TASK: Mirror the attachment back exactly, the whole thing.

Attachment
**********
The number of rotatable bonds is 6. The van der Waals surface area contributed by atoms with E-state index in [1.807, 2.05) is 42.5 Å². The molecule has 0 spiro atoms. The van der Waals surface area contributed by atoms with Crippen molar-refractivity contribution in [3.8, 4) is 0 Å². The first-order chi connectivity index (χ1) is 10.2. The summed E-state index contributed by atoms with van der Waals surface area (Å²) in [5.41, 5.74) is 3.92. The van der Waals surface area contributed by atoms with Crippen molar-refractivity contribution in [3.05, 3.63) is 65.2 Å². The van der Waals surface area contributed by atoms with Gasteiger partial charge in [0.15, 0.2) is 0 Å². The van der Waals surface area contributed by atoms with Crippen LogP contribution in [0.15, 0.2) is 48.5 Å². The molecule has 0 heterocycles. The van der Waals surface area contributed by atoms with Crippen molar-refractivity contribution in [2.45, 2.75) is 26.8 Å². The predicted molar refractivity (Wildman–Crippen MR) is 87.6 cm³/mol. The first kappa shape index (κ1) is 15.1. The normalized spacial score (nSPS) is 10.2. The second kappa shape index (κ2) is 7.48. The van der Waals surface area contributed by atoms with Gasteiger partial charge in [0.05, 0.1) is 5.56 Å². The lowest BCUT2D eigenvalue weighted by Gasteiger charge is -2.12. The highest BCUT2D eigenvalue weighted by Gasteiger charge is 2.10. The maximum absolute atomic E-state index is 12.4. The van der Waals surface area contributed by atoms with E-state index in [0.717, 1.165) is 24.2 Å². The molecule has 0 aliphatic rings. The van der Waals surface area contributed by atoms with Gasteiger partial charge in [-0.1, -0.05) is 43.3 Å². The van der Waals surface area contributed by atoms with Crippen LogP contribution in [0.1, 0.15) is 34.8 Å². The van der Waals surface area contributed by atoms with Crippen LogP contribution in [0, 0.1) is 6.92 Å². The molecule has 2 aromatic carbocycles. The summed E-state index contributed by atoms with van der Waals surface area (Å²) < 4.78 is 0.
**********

The number of rotatable bonds is 6. The van der Waals surface area contributed by atoms with E-state index in [1.807, 2.05) is 42.5 Å². The molecule has 0 spiro atoms. The van der Waals surface area contributed by atoms with Crippen molar-refractivity contribution in [3.8, 4) is 0 Å². The first-order chi connectivity index (χ1) is 10.2. The summed E-state index contributed by atoms with van der Waals surface area (Å²) in [5.41, 5.74) is 3.92. The van der Waals surface area contributed by atoms with Crippen molar-refractivity contribution in [3.05, 3.63) is 65.2 Å². The van der Waals surface area contributed by atoms with Gasteiger partial charge in [0.15, 0.2) is 0 Å². The van der Waals surface area contributed by atoms with Crippen LogP contribution in [0.15, 0.2) is 48.5 Å². The molecule has 0 heterocycles. The van der Waals surface area contributed by atoms with Crippen molar-refractivity contribution in [2.45, 2.75) is 26.8 Å². The predicted molar refractivity (Wildman–Crippen MR) is 87.6 cm³/mol. The first kappa shape index (κ1) is 15.1. The normalized spacial score (nSPS) is 10.2. The second kappa shape index (κ2) is 7.48. The van der Waals surface area contributed by atoms with Gasteiger partial charge in [0.05, 0.1) is 5.56 Å². The lowest BCUT2D eigenvalue weighted by Gasteiger charge is -2.12. The highest BCUT2D eigenvalue weighted by Gasteiger charge is 2.10. The maximum absolute atomic E-state index is 12.4. The van der Waals surface area contributed by atoms with E-state index in [0.717, 1.165) is 24.2 Å². The molecule has 0 aliphatic rings. The van der Waals surface area contributed by atoms with Gasteiger partial charge in [-0.1, -0.05) is 43.3 Å². The van der Waals surface area contributed by atoms with Crippen LogP contribution in [0.1, 0.15) is 34.8 Å². The van der Waals surface area contributed by atoms with Crippen LogP contribution in [0, 0.1) is 6.92 Å². The molecule has 2 aromatic carbocycles. The summed E-state index contributed by atoms with van der Waals surface area (Å²) < 4.78 is 0.